By Infonetics Research’s Stéphane Téral.

Here is some good news to weather the current deluge of gloomy headlines about Europe, the EU and the euro.

I know saying that this mess is having a minimal impact on telecoms sounds bullish, but looking at financial data and facts, the reality really does not look that bad.

Our debt and cash flow analysis indicates, similar to a recent Moody’s report, that Europe’s Big Five – Deutsche Telekom, Vodafone, France Télécom, Telecom Italia and Telefónica – ranked by cash and available long-term committed bank facilities, won’t need to tap into capital markets for the next 12 months.

This is principally because they: are the stronger cash generators in the region; benefit from large cash balances and large unused and committed bank back-up facilities; and each have more than €10 billion of cash as well as long-term committed bank facilities.

Telefónica has the least cash at around €11.5 billion, which is still twice as much as the next and sixth company in this ranking: Portugal Telecom.

Deutsche Telekom is one of Europe’s top five debt issuers in the telecom industry, owns 40 percent of Greek incumbent OTE, and will stand behind as a lender of last resort if needed. This outstanding solid financial footing is a direct result of a decade-long tactical cash management.

Remember the great telecom crash that started in March 2000 and first pushed BT and KPN close to bankruptcy before Deutsche Telekom and France Télécom got a close call after each piling up €70 billion in debt?

They all cleaned up their mess in a timely fashion by implementing drastic measures ranging from divestiture to stringent cash management involving low capital intensities (ie, capital expenditure-to-revenue ratios) ranging between eight percent and 12 percent compared to 15-22 percent during the heyday.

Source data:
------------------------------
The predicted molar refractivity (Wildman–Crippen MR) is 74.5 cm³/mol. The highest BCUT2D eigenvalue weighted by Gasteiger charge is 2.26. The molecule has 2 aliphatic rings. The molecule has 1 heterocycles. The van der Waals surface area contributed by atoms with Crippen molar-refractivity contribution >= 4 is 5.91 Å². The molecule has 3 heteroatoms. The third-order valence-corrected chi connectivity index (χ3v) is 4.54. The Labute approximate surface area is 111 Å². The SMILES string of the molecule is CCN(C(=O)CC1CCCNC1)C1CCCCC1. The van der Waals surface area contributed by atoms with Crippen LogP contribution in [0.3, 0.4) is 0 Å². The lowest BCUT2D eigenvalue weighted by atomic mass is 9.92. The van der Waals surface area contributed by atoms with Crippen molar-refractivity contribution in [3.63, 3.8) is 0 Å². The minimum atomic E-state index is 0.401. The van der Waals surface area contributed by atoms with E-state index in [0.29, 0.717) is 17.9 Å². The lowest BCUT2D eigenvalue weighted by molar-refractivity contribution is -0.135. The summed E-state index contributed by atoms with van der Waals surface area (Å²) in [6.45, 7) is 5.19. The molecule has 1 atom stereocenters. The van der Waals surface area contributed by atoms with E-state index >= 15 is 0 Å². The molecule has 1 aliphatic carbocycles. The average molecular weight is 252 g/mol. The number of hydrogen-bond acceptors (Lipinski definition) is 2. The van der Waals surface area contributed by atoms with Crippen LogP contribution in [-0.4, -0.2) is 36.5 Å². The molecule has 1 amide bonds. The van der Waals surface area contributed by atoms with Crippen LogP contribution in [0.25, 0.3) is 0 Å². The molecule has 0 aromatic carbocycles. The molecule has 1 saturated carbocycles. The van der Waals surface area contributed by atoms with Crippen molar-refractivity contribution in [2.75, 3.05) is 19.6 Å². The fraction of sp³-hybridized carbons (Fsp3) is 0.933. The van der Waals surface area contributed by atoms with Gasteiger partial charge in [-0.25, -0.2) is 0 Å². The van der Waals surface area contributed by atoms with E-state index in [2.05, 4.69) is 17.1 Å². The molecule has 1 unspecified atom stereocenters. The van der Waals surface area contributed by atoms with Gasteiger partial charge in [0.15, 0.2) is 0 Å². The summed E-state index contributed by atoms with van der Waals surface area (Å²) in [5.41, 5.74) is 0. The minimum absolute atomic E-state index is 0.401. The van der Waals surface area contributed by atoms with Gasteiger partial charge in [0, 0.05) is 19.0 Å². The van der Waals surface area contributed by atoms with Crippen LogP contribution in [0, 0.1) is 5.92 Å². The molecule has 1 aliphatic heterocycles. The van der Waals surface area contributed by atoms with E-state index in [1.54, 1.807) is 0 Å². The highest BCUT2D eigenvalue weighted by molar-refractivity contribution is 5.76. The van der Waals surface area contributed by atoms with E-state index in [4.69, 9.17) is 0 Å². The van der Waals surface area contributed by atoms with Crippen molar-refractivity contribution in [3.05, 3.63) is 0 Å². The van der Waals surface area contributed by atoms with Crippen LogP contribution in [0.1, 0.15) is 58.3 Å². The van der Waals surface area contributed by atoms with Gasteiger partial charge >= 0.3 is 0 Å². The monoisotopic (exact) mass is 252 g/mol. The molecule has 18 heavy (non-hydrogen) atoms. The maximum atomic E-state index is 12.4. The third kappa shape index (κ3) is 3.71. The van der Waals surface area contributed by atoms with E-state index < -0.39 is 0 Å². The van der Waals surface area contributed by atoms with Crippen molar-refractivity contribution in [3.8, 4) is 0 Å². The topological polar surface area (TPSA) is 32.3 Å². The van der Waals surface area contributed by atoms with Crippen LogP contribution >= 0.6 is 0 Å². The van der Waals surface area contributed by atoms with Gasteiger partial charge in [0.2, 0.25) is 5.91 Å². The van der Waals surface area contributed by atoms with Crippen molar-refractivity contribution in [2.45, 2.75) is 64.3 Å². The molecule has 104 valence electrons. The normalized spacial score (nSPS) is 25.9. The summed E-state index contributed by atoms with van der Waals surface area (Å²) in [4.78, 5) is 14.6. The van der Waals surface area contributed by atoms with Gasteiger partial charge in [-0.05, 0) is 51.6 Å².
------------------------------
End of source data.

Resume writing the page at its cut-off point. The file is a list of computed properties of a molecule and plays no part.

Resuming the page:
As a result, the steep disinvestment cycle that resulted from the 2000 capital expenditure bubble bottomed out in 2004.

The telecoms industry became cyclical as a result of deregulation that took place in the 1990s. Historical data suggests that when an industry is deregulated, this kind of cyclical transformation always occurs.

In 2005, a telecom investment cycle started and reached its plateau in 2008. It was characterized by low sustainable capital intensities ranging from eight percent at Vodafone Europe to 12 percent at France Télécom.

As a result of such financial discipline, free cash flow ran high, rewarding shareholders with better dividends than even the banks were able to generate.

In 2009, a short-lived disinvestment cycle started and quickly ended in 2010, which is consistent with investment cycle theory, without much of an impact from the financial crisis. In fact, the telecom industry proved to be resilient in hard-hit economies in the Baltics and Eastern Europe.

Now 2011 marks the first year of a new investment cycle that we believe will plateau in 2014, again according to investment cycle theory as well as current conditions, which, looking at all the European headlines, are cloudy at best.

The banks are the nerve centre of the world’s economy, as are the currencies, and it is fundamental to keep the money flowing in the form of commercial papers so that every business can continue to run its daily operations.

But if credit freezes and there is a liquidity crunch, Europe’s Big Five telecom operators can tap in their coffers to weather the storm.

In the meantime, demand for mobile data communications remains unabated and after sweating assets for the past five years, a large majority of European mobile operators have already embarked this year on significant network upgrades and modernisation programmes (eg, Everything Everywhere’s Refresh).

Europe’s Big Five are no exception and during Q3 2011 earnings calls, their respective CEOs reaffirmed their three-year network investment plans.

All in all, we believe telecom fundamentals remain intact and with all that cash on hand, European service providers will stay the course and maintain their projects throughout the storm.

After all, history tells us that there is no better time to invest than during a crisis, providing cash is available to put to work.


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